Churches of Christ in Decline?: Prescription for the Baptists

An excellent post by Ed Stetzer on the declining numbers within the Southern Baptist Churches. It’s amazing how similar our problems (and the solutions) are.

About Jay F Guin

My name is Jay Guin, and I’m a retired elder. I wrote The Holy Spirit and Revolutionary Grace about 18 years ago. I’ve spoken at the Pepperdine, Lipscomb, ACU, Harding, and Tulsa lectureships and at ElderLink. My wife’s name is Denise, and I have four sons, Chris, Jonathan, Tyler, and Philip. I have two grandchildren. And I practice law.
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0 Responses to Churches of Christ in Decline?: Prescription for the Baptists

  1. Jon Shelton says:

    I don't know what to say about the baptists, but as for us, I think the reason for our decline in numbers is pretty clear.

    "The results of espionage of Satan can be seen today in declining membership and many congregations leaving the old paths." (Guss Eoff – March 2008 Gospel Advocate)

    You haven't said much lately about the GA, but this issue was something else. "4 Tactics of False Teachers." They make shocking accusations about those that aren't in line with their beliefs.

  2. Joe Baggett says:


    I can't even read these publications like the GA, Spiritual Sword etc. anymore. They are only about telling people what to think and trying to control the mainstream churches. These publications and editors along with our schools of preaching and University professors are the ones who have led us to where we are and how we think. If we keep listening to them we are doomed to drown in a postmodern sea of irrelevance flooded by dogmatic religious law. Most all of them ignore reputable research from well respected sociologist and demographers that says we are in serious trouble.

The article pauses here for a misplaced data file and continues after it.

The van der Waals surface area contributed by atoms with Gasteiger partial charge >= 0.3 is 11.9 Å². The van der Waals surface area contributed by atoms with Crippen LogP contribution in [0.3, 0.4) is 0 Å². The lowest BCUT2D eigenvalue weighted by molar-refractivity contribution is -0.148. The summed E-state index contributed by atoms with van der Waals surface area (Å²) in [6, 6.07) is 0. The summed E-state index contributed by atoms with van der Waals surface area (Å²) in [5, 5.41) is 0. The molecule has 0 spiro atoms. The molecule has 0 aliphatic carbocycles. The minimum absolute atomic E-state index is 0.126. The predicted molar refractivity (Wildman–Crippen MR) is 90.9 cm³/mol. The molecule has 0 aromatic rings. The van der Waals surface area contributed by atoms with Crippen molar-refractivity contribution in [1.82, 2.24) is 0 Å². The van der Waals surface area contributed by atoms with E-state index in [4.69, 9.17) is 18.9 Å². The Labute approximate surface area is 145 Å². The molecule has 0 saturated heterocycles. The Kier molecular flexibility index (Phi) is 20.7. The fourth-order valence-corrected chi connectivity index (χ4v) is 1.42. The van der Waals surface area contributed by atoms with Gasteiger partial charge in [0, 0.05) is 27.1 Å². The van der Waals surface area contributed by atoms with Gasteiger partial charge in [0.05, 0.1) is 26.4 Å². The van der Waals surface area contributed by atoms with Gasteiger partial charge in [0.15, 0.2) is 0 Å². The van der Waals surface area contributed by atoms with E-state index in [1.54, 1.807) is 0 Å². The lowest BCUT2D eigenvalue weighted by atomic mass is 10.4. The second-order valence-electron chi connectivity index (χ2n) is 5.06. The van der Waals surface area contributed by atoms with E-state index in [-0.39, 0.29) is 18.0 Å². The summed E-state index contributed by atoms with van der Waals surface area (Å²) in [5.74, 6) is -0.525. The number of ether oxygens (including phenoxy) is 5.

3. Jay Guin says:

    I take Jon to be facetious (emoticons are so helpful! 🙂 ). I agree with Joe, as well.

    The opinion leaders of the moderate and conservative churches are leading their elements of the Churches to oblivion, as the numbers evidence.

    The problem isn't old/new paths. It's legalism vs. grace and selfishness vs. surrendering anything other than the gospel to bring the lost to Jesus.

    Now, the progressive leaders are doing much better, but we still struggle to communicate (and we aren't doing as much better as we should be).

    At Pepperdine I attended a session with church planters who were struggling to raise the funds for planters who were proven to be successful. But most churches are unaware of the success plants are having or how to tell a good plant from a bad one.

    We discussed in class the near-impossibility of communicating among progressive churches. Other than the lectureships, a few seminars, and a few blogs, it's just not happening. Actually, the internet is the most efficient means of communicating we have.

    There is actually going to be a gathering of churches in the SW US later this year, with the idea being to share ideas. If it goes well, the organizers plan to do the same thing in other regions. It's a start, but it's a very inefficient means of communicating.

    Oh, well …

    I keep trying to think up a solution, but God hasn't given it to me. I hope to post something on it in a bit.